After a 17-year pause, federal executions resumed this summer, with three men put to death. A fourth man on federal death row is slated to experience the same fate tonight in Terre Haute, Ind., but that fate is one a government—the Navajo government—has vehemently opposed. That's because Lezmond Mitchell, 38, was convicted of two murders that happened on tribal land in Arizona, and his attorneys say this: "This case represents the only time in the history of the modern death penalty that the United States government has sought the death penalty over the objection of a Native American tribe when the criminal conduct in question was committed on tribal land." Details of the case:
- The crime: Mitchell, then 20, and Johnny Orsinger, then 16, in 2001 hailed a ride from Alyce Slim, 63; she was traveling to Arizona from New Mexico with her 9-year-old granddaughter, Tiffany Lee. Authorities say the men stabbed Slim 33 times and put her body next to Tiffany; Mitchell later slit the child's throat, and the Arizona Republic reports the act didn't kill her, so Orsinger used rocks to end her life. The bodies were dismembered and buried, and Mitchell later used Slim's truck to rob a reservation general store.
- The case: The Marshall Project in 2019 cited court filings that showed Navajo Nation leaders, along with Marlene Slim (daughter of Alyce and mother to Tiffany) asking the Justice Department not to seek the death penalty. The federal prosecutor told the DOJ he was not recommending they seek capital punishment. Under the Federal Death Penalty Act, the US government may not seek death in cases where Native Americans commit a crime against other Native Americans on tribal land, unless the tribe gives the government its blessing. The Navajo Nation does not support capital punishment.
- The loophole: John Ashcroft, who was attorney general at the time, used what the Marshall Project calls "a legal work-around" to seek a death sentence. He based it on the allegation that Mitchell committed a carjacking resulting in death. The Indianapolis Star reports that's a crime that has "nationwide applicability," meaning it can be charged as a federal crime wherever it occurs.
- Issues with the case: In an op-ed for the New York Times, Carl Slater, a delegate to the Navajo Nation Council, writes that the case "offends tribal sovereignty for other reasons. After his arrest, the government abused the tribal court system" to hold Mitchell "in a tribal jail for 25 days, without access to a lawyer, while the FBI continually interrogated him." He didn't get a lawyer until the FBI said it had secured a confession from him—one it didn't tape-record. "In fact, in his only recorded statement, Mr. Mitchell denied having a direct role in the capital offenses. Were Mr. Mitchell a non-Indian, the federal government would not have been permitted to use these purported confessions against him," Slater writes.
- Halting the execution: The Supreme Court was on Sunday asked by Mitchell's lawyers to stop the execution; they denied the request Tuesday night. CNN reports the federal district court in Washington, DC, also denied Mitchell's request until after the petition for clemency he filed with President Trump in late July could be considered. CNN's take: "With Mitchell's execution scheduled for 6pm ET Wednesday, it is unlikely his clemency request will be granted at this late stage."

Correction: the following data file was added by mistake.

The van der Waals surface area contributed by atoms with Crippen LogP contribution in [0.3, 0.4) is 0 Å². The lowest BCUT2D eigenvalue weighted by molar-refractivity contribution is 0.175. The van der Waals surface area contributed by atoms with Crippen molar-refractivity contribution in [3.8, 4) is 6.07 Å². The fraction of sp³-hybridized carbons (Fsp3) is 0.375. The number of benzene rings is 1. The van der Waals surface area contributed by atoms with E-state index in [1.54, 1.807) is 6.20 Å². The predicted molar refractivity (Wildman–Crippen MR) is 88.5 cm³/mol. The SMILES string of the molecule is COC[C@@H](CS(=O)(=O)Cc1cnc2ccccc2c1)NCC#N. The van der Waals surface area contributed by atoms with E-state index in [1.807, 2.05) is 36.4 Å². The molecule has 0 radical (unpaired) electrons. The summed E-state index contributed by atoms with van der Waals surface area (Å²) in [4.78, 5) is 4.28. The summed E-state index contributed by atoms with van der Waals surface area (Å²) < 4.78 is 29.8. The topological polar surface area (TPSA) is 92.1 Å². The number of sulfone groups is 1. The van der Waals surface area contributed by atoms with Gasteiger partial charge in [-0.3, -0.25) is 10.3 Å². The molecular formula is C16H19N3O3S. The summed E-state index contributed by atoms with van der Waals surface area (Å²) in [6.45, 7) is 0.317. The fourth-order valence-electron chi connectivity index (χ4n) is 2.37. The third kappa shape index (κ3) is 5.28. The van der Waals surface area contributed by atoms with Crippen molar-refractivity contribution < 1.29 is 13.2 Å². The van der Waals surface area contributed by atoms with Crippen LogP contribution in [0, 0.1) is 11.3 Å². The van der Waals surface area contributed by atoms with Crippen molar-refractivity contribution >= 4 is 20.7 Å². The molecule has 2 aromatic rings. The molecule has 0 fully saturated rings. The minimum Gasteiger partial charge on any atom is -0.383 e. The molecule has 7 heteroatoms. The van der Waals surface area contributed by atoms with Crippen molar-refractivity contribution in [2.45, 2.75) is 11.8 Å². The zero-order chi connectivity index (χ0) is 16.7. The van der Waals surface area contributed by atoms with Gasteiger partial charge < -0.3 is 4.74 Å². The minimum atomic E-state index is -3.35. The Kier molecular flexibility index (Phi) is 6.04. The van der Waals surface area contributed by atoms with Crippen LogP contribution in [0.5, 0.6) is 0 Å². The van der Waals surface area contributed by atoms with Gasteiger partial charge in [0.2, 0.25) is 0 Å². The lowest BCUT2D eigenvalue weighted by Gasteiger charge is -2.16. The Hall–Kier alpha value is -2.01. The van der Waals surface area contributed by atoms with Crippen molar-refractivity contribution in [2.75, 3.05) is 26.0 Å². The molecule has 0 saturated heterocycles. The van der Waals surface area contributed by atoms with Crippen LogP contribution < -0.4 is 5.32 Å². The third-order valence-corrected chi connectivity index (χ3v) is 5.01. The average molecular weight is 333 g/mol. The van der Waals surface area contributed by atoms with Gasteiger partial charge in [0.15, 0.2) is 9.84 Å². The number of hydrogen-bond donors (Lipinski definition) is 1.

- Letter to Trump: Navajo Nation leaders have sent Trump more than one requesting Mitchell's sentence be commuted. An excerpt: "Our justice system is based on life—Iina—that is sacred and must be protected. We therefore condemn murder and abhor the crimes committed in this case. But our belief system requires us to seek harmony and restore not only the victim, but also to restore the broken relations between families and communities so we all may heal."
- In favor of death: The AP reports that among the Navajo people, the desire to see Mitchell's life spared is far from unanimous. Tiffany Lee's father, Daniel Lee, said in an interview that he believes in the idea of "an eye for an eye" and wants to see Mitchell executed. He further said Navajo leaders don't speak for him: "I speak for myself and for my daughter."
- A deep dive: For more on the case, read this piece by the Intercept. It includes the recollections of John Fontes, the vocational director of the Rough Rock Community School in Chinle, Ariz., where Mitchell had graduated as valedictorian the year prior to the murders—despite an upbringing filled with abuse and addiction. Fontes managed to get in two six-hour visits with Mitchell this month.
- Numbers: The AP notes that if Mitchell is executed tonight, 2020 will have seen more federal inmates executed than in the prior 56 years combined. There are currently 58 men and one woman on federal death row.
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